Tuesday, August 30, 2011

Brazos Bend State Park - 2011 Drought

Brazos Bend State Park is close enough for a day trip, one that I try to enjoy as often as I can.  I visited a few weeks ago just to see how the park was handling the drought.  Shocked and saddened don't even begin to explain my initial reactions when I walked around Creekfield Lake (the paved path leading to the observatory) - it was reduced to a puddle.  There were alligator tracks leading to it - clearly the alligators were still around, but very few birds (and fewer species) were still fishing, wading in the remaining stagnant water.  The marsh side of Creekfield Lake wasn't in any better shape - those beautiful cattails, drying up, burned brown by the hot sun with nothing but cracked dirt trails around them.  Even the cypress trees are showing their stress in their brown leaves.  I was fortunate to be able to chat with a park volunteer who told me the small pump they have to bring water into Creekfield Lake just isn't enough to keep up, so they were no longer even trying - whatever happens, happens.  I can't help but wonder about the bullfrogs that you hear at dusk talking to each other.  The volunteer also said he expects it to take a few years for the bird and insect populations to recover -- birds won't come when there isn't water.  Here's a few shots of how Creekfield Lake looked on that day.

alligator tracks lead to the puddle that once was Creekfield Lake

A few remaining herons wade in the shallow water

marsh side of Creekfield lake - cattails burned & dried by hot sun

I also visited the 40 acre lake area - since there is more water here, there are also a LOT of alligators in close proximity to each other.  That day everyone seemed to be behaving themselves & the gators were easily visible in the shallow water.  My sister commented that the lake looked like an abandoned swamp.  On the west side of lake (with the sloughs), duckweed has covered the surface entirely, giving everything a deceptive healthy green color.  There were several gators here as well, but well hidden in the muck.  A few moorhens were fussing and a very few herons were fishing.  The lake level is down here as well since the park decided to no longer use the pump to maintain the water level.  The sloughs were dry and cracked.  It was easy to see where the gators were coming/going to the water - their tracks/slides easily visible in the preserved mud.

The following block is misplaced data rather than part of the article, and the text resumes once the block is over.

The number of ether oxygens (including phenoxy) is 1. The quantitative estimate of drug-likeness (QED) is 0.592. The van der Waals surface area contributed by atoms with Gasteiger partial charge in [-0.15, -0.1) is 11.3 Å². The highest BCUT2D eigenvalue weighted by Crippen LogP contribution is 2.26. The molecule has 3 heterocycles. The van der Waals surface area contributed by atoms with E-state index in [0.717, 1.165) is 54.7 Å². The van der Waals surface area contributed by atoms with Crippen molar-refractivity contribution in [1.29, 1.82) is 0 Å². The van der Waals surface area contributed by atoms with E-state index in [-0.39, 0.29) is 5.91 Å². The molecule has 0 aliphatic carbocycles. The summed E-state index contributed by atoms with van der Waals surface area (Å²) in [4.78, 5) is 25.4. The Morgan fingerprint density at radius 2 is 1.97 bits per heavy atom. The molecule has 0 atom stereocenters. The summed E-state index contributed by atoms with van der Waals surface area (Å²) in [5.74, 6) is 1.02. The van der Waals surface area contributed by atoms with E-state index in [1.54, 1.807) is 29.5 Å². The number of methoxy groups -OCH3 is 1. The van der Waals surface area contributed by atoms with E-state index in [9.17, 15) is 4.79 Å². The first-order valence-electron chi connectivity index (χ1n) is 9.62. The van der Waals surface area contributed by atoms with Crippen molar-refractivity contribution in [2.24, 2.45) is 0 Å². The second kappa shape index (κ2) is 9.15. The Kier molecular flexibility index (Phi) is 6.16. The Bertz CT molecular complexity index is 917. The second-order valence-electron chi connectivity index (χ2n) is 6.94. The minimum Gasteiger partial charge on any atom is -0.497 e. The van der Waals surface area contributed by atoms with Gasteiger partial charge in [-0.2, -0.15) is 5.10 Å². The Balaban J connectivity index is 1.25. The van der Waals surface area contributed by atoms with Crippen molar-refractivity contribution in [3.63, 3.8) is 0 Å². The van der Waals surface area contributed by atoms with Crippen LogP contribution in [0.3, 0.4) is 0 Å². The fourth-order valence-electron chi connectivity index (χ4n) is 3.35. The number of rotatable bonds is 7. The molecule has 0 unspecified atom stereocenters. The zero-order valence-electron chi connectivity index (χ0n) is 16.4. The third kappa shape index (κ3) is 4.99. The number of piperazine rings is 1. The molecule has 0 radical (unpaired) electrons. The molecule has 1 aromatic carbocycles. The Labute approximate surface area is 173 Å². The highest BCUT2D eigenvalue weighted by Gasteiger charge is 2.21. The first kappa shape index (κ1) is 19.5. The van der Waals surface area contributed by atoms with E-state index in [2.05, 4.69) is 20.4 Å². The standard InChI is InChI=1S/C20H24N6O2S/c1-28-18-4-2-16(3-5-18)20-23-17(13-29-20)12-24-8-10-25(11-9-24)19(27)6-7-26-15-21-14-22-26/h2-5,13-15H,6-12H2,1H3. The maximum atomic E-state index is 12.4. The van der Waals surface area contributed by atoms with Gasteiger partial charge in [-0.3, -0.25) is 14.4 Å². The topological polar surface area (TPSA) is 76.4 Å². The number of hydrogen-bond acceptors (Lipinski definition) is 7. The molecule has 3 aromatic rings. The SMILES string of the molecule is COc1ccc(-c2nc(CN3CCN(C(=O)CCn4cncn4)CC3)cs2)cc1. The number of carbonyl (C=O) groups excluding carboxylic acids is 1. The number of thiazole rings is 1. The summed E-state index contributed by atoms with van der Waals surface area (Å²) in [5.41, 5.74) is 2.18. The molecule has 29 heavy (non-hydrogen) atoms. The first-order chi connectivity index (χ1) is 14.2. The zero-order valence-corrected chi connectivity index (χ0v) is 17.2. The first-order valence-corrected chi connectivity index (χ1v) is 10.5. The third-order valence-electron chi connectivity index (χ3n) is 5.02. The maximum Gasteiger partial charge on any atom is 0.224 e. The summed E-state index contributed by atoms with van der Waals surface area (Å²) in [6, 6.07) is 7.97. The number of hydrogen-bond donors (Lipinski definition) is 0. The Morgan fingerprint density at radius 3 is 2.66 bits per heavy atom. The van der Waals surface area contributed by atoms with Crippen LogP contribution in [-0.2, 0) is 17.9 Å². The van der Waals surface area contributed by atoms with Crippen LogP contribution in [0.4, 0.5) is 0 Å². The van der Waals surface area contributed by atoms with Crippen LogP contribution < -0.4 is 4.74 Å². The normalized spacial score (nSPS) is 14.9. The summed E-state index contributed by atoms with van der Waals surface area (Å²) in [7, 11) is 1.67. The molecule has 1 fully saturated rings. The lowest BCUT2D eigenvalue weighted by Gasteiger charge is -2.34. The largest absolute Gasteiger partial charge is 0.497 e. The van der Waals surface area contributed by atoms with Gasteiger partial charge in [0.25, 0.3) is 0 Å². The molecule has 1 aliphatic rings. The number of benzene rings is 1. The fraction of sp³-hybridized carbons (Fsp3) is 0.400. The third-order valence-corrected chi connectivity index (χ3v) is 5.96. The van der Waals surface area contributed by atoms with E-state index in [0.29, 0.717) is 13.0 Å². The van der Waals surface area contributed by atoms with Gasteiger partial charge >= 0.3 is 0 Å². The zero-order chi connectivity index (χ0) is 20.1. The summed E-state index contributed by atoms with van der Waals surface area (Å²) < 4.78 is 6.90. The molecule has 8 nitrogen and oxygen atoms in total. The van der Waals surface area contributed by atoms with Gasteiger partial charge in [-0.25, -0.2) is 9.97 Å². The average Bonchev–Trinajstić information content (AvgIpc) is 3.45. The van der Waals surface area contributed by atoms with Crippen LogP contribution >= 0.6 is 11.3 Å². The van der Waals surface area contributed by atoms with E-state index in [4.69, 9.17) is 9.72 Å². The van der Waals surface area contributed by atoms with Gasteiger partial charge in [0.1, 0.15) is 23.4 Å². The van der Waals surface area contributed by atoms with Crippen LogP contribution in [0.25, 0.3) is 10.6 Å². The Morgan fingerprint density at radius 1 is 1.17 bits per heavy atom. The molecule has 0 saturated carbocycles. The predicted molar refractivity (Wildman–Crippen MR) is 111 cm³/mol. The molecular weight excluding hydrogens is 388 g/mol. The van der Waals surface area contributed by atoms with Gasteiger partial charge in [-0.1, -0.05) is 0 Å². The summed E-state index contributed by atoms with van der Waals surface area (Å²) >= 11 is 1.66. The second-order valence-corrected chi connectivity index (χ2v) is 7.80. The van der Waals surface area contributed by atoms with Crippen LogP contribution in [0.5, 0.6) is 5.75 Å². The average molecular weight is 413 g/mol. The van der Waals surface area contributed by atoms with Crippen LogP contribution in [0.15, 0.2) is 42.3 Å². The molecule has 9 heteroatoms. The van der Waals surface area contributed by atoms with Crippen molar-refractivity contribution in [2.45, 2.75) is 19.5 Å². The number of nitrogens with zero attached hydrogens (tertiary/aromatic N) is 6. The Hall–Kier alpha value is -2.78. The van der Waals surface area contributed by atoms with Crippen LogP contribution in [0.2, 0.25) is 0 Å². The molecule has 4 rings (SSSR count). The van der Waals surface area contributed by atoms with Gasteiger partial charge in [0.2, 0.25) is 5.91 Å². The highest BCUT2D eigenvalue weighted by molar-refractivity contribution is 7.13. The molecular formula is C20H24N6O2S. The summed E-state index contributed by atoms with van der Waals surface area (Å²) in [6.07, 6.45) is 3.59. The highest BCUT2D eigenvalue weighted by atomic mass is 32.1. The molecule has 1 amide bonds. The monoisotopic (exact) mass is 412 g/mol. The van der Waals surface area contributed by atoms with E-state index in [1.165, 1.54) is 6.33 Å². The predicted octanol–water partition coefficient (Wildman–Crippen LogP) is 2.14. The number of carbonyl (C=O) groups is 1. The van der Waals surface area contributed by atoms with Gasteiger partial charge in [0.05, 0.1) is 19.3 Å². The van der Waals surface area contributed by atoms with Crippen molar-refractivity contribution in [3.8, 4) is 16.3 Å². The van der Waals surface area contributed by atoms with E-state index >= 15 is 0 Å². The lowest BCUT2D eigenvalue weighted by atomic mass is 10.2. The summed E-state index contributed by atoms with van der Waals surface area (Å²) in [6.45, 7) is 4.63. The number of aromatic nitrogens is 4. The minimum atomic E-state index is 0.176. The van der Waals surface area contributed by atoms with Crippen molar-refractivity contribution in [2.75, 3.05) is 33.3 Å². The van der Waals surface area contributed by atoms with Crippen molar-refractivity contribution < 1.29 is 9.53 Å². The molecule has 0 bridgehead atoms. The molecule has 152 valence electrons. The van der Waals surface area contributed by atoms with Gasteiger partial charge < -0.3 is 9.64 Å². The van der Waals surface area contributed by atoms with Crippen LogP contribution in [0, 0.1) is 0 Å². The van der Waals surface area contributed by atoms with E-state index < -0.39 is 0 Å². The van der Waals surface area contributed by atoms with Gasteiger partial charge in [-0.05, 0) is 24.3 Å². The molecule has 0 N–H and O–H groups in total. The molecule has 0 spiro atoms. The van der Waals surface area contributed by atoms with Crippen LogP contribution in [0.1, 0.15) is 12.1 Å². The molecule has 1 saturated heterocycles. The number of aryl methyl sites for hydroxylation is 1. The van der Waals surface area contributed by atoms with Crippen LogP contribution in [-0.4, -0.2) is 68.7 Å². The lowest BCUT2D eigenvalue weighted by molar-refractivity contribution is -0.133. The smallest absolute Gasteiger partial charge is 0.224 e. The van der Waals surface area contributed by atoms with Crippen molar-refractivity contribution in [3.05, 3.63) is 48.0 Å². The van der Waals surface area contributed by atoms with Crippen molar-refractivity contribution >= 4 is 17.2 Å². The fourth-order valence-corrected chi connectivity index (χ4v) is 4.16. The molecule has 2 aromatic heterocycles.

duckweed covers portions of the 40 acre lake

alligators are still there
sloughs along 40 acre lake are dried up, vegetation burned by heat/sun

alligator tracks/slides through what was the slough to 40 acre lake

It is very tempting to go off the paths & walk around in the dried up areas, but there are more reasons not too - alligators (there are over 500 of them in this park), habitat destruction (the drought won't last forever), bullfrogs and others than are hidden from view can easily be stepped on not to mention the snakes - although not always seen - be assured they are still there as well. Besides walking off the designated paths is a big break in the park rules.

Our area is forecasted to have some break in the current weather pattern in the coming days, so I plan to go back to look around and see what is still there as well as observe any changes in the fauna that I hear/see - do they really believe the weather is going to change? 

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